In my seat at the Allianz Riviera, during a barmy Mediterranean evening, my eye was caught by footballing talent. Not by the footwork of Stephane El-Shaawary, AS Monaco's latest big money star who was making his debut, nor even by the grace of ageing Jeremy Toulalan, who sprayed passes around in Andrea Pirlo-esque fashion. Not even by Hatem Ben-Arfa, who after a year hiatus was returning to competitive football and attracting a lot of attention as he did so. 

Instead, it was by a five foot six inch tall midfielder playing for the home side, OGC Nice. To a naked eye, his performance was forgettable. No goals or assists in a 3-1 defeat for Les Aiglands. Yet to me his performance was eye opening.

Too often nowadays are central midfielders too lightweight or not dynamic enough to succeed, as they are niched into specific roles such as a ball winning holding role, pioneered by former Marseille man Claude Makelele or the 'Number ten' playmaking role occupied by such players as Christian Eriksen or Mario Gotze. To me he demonstrated not all, but some very key attributes possessed by the different factions of midfield player, which have evolved as a result of an increased awareness of positional tactics, and is able conseqently to play a role as an all-encoumpassing central midfielder, one who can attack and defend in equal measure.

His impact on the game took me aback, and this has been the story of his season. He has been ever present for Nice this term, and at the age of 20 has been talked about widely in the domestic press.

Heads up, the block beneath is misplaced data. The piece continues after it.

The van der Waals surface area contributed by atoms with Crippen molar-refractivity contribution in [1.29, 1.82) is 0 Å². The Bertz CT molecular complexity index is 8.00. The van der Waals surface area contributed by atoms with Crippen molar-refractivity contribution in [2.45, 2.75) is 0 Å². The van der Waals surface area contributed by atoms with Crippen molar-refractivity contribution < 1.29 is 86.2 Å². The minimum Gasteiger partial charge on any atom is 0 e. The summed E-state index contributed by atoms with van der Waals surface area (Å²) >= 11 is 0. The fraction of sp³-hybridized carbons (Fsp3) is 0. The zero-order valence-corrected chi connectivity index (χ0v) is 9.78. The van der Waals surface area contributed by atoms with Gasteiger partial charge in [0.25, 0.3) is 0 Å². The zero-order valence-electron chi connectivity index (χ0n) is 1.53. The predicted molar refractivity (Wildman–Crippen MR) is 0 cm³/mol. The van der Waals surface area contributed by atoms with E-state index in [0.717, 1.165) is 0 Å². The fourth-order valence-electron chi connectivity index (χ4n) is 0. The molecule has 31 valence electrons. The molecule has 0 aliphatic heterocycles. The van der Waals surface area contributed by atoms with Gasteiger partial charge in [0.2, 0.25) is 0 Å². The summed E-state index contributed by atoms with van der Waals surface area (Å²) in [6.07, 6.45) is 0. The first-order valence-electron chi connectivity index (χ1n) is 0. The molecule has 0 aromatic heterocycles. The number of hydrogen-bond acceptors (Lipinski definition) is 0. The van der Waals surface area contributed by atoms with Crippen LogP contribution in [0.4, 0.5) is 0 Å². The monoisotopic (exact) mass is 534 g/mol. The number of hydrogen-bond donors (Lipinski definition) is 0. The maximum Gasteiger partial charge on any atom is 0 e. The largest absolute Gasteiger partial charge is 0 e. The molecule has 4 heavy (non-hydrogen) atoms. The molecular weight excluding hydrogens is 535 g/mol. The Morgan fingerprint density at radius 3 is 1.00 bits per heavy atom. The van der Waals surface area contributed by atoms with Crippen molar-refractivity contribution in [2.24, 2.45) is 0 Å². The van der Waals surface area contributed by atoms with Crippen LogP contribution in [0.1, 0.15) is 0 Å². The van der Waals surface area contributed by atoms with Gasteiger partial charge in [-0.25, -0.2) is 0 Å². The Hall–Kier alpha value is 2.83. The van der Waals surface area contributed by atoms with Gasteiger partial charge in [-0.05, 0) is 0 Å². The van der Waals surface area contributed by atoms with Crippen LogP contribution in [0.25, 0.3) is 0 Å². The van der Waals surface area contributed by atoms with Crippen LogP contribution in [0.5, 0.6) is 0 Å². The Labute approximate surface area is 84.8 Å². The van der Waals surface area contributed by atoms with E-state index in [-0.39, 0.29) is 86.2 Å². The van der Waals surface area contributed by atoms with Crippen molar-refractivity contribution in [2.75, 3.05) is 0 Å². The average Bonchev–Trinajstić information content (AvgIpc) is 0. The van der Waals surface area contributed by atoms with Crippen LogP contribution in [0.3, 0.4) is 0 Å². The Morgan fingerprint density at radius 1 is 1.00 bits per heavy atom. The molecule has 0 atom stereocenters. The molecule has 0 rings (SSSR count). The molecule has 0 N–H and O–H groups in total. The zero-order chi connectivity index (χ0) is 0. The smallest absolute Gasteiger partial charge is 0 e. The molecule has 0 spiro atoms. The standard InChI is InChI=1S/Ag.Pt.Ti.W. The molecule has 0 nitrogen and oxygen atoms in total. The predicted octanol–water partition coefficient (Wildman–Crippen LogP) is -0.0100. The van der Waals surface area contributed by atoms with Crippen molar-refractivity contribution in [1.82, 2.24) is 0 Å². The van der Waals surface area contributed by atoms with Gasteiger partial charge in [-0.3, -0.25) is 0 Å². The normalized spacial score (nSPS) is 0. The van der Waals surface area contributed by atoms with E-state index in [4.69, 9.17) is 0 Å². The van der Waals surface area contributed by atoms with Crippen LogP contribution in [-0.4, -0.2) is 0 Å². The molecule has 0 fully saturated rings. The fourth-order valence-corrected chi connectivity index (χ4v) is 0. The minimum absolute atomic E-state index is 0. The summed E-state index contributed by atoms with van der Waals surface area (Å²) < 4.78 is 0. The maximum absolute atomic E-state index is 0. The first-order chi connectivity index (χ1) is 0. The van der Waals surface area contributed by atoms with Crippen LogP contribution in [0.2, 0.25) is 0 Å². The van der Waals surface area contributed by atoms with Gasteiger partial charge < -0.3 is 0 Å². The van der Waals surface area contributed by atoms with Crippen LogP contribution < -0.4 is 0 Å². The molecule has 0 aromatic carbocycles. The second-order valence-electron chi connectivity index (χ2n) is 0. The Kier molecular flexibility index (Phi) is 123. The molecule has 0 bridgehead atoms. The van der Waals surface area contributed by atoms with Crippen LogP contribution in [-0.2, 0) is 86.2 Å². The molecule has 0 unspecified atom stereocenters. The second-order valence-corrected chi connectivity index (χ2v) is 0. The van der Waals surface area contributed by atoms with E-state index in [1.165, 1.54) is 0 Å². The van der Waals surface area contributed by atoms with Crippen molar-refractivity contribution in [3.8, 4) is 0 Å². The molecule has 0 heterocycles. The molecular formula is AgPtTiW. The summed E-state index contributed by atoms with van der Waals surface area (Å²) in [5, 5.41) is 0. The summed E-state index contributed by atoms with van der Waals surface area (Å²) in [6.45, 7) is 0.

So who is he?

Vincent Koziello is a twenty year old central midfielder, who plays for OGC Nice in Ligue 1. Having played for local club AS Cannes since he was 11 years old, the Frenchman joined OGC Nice's youth set up in 2013. He made his first senior appearance in November 2014, and ever since then manager Claude Puel has maintained great faith in him. A year later he was called up to the French under-21 squad for the first time, and this came as little surprise following the prominent role he had played for Nice in their positive start to the season, which has seen them touted as contenders for European qualification.

So far this season he has two goals and two assists in Ligue 1, and although this represents a meagre return when using these crude statistics, one needs to delve deeper to understand why Koziello has become so highly rated.

What makes him different?

Fundamentally, the youngster seems different to me in comparison to other central midfielders, as a result of his tireless work rate and energy. This may seem a weird and almost basic thing to highlight, and it would be if there wasn't substance to his style of play also, but Koziello's energy not only allows him to operate in the team but also rubs off on his teammates. Claude Puel has made Nice into top table contenders, despite losing highly rated individuals such as Jordan Amavi, as a result of the high energy philosophy which he has instilled in his side. Quick and positive forward passing, and speed of movement off the ball has led to Le Gym looking very menacing, as was seen in particular during their impressive 3-0 win over Olympique Lyonnais.

Koziello scored in this game and was one of the stand out performers. He completed 50 out of 55 of his passes (90.9% completion rate), eight of which were in the attacking third, and twenty eight of these were forward, showing how the vast majority of the time Koziello looks to start attacks through positive pass selection. His passing is particularly precise, boasting a pass completion rate of 90% this season, and this is something which cannot be understated. Operating in a central midfield pivot, itis vital that his passing is good, and it is, allowing him to set Nice's rhythm along with partners Nampalys Mendy and Jean-Michel Seri.